Democratic gubernatorial candidate Stacey Abrams announced she wants to blast the Confederate carving off Stone Mountain.
Removing Confederate monuments from public spaces has become a white-hot issue since the deadly violence last weekend in Charlottesville, Va. It’s the old hate-versus-heritage debate, only now the brass knuckles are out.
So Abrams, who is staking out her place in a heated Democratic primary, decided to go bold on the issue. And what bigger symbol is there than Stone Mountain? It’s the mother of all Rebel symbols. To use a “Spinal Tap” analogy, she decided to flip the volume up to 11.
Not to be left out of the debate, Republican candidate Michael Williams, who’s on the other side of the spectrum, put out a bugle call to rally his troops.
He fired off an email entitled “Save Stone Mountain!” saying he’d boldly face down the “political correctness police.”
Oh, by the way, could you also spare a few bucks for my campaign?
It’s all part of the political ecosystem, and this emotional debate carries enough plankton to feed all organisms. And with an estimated 700 Confederate statues in the United States, social and political causes will be fed for years.
The statues largely popped up in the late 1800s and early 1900s, decades after the Rebs picked a fight they couldn’t win. The monuments were set up to salve the lingering shame of defeat, so (white) Southerners concocted the idea of the noble and glorious Lost Cause.
No, the war wasn’t about slavery, Lost Cause adherents argued. (And still argue!) It was about “states’ rights,” about honor, about defending a way of life — albeit one based on the foundation of receiving free labor.
This week, I got out of the office and talked with regular folks at a couple of local flash points in this most current culture war.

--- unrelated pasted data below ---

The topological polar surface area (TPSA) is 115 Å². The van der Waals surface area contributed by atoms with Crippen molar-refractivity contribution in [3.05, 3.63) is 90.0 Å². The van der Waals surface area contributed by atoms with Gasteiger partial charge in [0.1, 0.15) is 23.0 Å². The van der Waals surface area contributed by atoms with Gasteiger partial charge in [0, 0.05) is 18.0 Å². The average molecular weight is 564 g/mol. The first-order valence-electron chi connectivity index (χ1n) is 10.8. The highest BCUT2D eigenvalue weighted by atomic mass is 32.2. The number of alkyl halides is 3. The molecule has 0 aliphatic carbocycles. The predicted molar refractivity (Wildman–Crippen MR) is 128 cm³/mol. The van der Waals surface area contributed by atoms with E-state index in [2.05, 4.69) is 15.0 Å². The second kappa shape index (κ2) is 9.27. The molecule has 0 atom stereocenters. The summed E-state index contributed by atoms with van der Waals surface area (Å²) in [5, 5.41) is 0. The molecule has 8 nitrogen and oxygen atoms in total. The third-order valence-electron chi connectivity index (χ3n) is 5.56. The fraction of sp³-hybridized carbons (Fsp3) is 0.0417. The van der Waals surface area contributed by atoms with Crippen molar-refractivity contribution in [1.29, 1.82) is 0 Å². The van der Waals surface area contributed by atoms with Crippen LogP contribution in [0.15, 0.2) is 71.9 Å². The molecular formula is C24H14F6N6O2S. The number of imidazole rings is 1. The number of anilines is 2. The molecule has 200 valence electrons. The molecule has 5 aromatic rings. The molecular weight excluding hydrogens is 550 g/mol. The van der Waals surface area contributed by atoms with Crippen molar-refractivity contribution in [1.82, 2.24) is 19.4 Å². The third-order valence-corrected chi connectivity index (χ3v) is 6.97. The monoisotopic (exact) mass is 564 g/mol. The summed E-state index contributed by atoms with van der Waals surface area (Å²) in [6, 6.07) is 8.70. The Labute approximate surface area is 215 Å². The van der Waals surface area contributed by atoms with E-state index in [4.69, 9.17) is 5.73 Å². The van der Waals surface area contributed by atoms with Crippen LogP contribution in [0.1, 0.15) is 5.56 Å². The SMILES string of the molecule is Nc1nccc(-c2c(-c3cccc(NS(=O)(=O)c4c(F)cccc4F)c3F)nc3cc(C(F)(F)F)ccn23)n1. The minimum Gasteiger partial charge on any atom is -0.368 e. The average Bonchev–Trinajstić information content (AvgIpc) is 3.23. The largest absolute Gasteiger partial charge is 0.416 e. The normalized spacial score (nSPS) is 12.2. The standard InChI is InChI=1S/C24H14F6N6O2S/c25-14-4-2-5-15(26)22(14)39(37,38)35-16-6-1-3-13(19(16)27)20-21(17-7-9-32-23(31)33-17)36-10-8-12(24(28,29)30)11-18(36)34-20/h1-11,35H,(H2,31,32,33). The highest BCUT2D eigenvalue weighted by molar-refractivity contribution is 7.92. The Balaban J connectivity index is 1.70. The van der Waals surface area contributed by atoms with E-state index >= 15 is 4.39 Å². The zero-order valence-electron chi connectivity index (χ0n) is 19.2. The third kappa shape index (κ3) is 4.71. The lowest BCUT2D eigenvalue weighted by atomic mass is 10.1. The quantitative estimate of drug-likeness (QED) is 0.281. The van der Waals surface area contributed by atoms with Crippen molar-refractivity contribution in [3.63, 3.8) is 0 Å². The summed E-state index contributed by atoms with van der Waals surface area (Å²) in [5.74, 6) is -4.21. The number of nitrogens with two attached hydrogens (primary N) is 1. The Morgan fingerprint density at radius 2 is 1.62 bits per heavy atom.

I like approaching subjects for interviews. They are not predisposed to opinions like Facebook screamers.
First stop was the obelisk outside the old DeKalb County courthouse in downtown Decatur. A petition is circulating to remove the monument, which was erected in 1908 to honor Confederate soldiers.
The inscription was written by Hooper Alexander Sr., a prominent lawyer, who in 1915 set up the deal to start carving up Stone Mountain.
The monument “bears witness to the future that these men were of a covenant keeping race.” They were “modest in prosperity, gentle in peace, brave in battle and undespairing in defeat.”
The inscription ends with “that truth perish not” — which, of course, begs the question, “Whose truth?”
It certainly wasn’t Sam Starks’ truth. Starks, a black man who is a lawyer, said he is “absolutely” for moving it.
“It’s symbolic of a lot of bad things; something like that is antithetical to my beliefs,” he said. “It belongs in a museum, not in a public space next to the courthouse and the MARTA stop.”
But in my rounds of interviews, I found very few people as certain as Starks.
Polls show Americans — well, all except Republican Americans — are torn about what should happen to monuments.